MANILA, Philippines – Separated from their families and motherland, OFWs endure tremendous sacrifices in strange lands to provide for their families they have left at home.
OFWs also make an invaluable contribution to the country’s economy, accounting for most of the country’s net factor income from abroad (NFIA) through their remittances.
NFIA is the difference between what Filipinos earn abroad and what foreigners earn in the Philippines. The Philippines’ large NFIA makes up for its negative net exports.
According to The Philippine Star columnist Bobit Avila, the recent surge of the Philippine economy is due to OFWs. Avila also added that “the Philippine economy is still very much dependent on the remittances of OFWs.”
Below is a breakdown of OFW remittances by region and the top 10 sources of OFW remittances in 2014 based on data from the Bangko Sentral ng Pilipinas (BSP).
|Breakdown by region|
(in thousand US $)
The leading source for OFW remittances is North and South America, accounting for $11,167,883,000 (46%), with $10,374,084,000 or 93% of these remittances coming from the world’s largest economy, the United States (USA). Canada contributes $650,910,000 (6%).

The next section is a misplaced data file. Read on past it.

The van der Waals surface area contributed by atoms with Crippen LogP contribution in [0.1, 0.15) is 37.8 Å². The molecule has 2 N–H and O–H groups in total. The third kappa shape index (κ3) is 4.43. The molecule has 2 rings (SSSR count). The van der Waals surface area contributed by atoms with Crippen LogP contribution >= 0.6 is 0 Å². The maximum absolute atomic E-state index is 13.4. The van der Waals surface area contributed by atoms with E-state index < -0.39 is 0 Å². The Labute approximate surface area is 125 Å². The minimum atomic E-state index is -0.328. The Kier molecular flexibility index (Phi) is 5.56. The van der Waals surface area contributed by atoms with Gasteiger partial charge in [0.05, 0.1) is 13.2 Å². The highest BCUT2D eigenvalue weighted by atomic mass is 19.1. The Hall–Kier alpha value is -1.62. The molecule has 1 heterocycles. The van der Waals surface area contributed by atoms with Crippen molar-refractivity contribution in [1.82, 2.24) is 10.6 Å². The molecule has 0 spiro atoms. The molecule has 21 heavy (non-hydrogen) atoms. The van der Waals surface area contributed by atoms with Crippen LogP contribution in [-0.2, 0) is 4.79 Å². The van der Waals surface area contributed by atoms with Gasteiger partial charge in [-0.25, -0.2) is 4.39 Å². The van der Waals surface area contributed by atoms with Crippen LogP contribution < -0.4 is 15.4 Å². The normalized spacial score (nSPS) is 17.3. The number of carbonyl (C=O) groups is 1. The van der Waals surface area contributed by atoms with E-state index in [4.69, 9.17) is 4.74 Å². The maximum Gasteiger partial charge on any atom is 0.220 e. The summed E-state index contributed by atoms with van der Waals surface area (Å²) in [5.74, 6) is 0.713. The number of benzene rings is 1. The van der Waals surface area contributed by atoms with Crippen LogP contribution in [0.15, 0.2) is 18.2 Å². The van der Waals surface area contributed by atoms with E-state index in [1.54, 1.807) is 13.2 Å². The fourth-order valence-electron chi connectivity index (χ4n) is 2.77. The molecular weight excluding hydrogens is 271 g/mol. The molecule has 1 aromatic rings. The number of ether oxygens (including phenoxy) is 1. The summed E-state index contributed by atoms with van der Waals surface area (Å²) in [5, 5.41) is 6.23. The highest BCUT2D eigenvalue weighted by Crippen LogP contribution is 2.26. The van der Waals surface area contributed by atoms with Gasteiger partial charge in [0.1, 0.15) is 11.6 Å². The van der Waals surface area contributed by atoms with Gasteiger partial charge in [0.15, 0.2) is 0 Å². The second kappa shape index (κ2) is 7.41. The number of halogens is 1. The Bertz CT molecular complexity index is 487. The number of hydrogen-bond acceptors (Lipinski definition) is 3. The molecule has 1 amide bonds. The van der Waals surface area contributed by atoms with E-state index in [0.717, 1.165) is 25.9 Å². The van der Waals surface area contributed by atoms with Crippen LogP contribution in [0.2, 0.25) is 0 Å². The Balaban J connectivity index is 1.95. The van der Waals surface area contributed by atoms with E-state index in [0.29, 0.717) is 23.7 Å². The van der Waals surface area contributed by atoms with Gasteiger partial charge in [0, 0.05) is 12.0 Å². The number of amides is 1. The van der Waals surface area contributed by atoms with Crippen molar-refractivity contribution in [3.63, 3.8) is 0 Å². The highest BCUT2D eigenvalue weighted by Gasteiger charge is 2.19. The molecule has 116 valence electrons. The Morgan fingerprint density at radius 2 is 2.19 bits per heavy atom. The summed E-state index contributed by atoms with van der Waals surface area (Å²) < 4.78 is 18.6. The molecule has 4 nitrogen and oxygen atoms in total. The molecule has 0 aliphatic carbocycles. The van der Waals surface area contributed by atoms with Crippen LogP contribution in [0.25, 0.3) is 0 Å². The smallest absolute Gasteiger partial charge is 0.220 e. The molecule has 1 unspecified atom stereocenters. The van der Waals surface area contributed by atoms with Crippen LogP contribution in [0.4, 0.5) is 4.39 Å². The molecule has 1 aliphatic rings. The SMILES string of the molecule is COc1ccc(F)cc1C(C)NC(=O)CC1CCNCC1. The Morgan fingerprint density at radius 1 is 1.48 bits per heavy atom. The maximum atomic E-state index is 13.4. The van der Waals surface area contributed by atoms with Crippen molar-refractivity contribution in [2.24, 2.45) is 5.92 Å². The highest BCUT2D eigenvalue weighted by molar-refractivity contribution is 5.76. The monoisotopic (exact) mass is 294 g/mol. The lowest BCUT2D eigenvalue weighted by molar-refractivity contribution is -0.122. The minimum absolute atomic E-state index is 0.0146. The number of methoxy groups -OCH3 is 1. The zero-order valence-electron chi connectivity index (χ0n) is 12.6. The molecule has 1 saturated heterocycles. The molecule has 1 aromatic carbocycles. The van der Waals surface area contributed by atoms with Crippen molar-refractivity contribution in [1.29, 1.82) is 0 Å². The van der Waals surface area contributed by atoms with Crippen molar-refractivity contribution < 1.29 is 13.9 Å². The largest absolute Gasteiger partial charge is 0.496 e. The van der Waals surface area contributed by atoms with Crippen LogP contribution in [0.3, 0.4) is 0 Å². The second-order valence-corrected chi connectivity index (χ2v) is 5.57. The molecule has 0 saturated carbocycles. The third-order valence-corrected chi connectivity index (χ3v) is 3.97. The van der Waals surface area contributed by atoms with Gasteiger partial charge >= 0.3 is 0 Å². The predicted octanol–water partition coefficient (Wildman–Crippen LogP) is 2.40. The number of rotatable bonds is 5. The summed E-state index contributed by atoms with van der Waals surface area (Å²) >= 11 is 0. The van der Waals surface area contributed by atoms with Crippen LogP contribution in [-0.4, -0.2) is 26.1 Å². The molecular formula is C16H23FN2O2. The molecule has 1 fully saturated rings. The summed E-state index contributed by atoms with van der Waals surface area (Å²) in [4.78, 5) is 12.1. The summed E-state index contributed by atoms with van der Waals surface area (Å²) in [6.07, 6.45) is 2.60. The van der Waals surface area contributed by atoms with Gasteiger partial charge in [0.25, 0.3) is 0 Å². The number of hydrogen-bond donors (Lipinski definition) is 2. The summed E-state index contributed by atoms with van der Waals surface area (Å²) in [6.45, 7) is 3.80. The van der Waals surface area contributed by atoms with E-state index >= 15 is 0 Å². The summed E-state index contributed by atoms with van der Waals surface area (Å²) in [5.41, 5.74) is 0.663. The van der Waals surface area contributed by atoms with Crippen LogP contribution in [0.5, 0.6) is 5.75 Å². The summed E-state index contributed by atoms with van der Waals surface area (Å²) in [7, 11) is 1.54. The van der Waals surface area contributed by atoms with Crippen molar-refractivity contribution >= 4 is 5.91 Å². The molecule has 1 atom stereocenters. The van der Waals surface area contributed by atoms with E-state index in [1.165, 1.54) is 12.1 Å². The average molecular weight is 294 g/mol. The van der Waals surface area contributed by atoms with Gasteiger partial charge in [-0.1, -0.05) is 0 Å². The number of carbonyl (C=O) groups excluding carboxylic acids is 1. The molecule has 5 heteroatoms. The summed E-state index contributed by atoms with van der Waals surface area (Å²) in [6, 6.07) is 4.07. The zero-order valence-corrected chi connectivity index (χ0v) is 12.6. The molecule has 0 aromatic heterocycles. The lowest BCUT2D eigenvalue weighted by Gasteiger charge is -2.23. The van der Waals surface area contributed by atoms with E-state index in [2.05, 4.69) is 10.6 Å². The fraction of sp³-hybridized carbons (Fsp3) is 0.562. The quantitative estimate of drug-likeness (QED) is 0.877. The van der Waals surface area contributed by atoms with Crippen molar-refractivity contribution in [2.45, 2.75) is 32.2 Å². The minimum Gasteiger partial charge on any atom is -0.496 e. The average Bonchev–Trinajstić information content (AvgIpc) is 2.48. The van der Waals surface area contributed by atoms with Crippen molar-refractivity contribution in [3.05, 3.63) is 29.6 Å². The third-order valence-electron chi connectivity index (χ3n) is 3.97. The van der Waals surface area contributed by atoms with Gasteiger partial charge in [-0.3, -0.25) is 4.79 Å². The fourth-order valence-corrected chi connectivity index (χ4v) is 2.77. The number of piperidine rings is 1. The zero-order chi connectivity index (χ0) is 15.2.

The Middle East is second in remittances, accounting for $5,334,472,000 (22%) – less than half of the remittances from the Americas. Saudi Arabia and the United Arab Emirates account for $4,240,328,000 or 79% of all Middle Eastern remittances.
There are no remittances from the war-torn states of Iraq and Syria.
Remittances from Europe are at $3,761,139,000 (15%), with more than a third of remittances worth $1,394,706,000 or 37% coming from the United Kingdom (UK).
Nine percent or $335,451,000 of European remittances originate from troubled Greece, currently at risk of default and exit from the Eurozone if it fails to meet its obligations to the International Monetary Fund (IMF).
Asian remittances worth $3,545,271,000 approximate 15% of OFW contributions. Remittances from tiger economy Singapore lead the way with $1,178,262,000 or 33%, followed closely by those from the world’s third largest economy, Japan, with $981,882,000 or 28%.
Nepal, recently struck by a major earthquake, has minimal contributions of $115,000 (0.003%). Indonesia accounts for $16,423,000 or 0.46% of Asian remittances.
Oceania remittances amount to $510,260,000 or 2%, with Australia and New Zealand contributing $494,367,000 or 97%.
|Top 10 sources by country
(in thousands US $)
|United Arab Emirates||1,714,446||7%|
Almost half of global remittances come from the USA, which contributes $10,374,084,000. Saudi Arabia significantly lags behind, with remittances of $2,525,882,000 or 7%. – Rappler.com
Data obtained from the Bangko Sentral ng Pilipinas (BSP)
Miguel Sevidal is a Rappler intern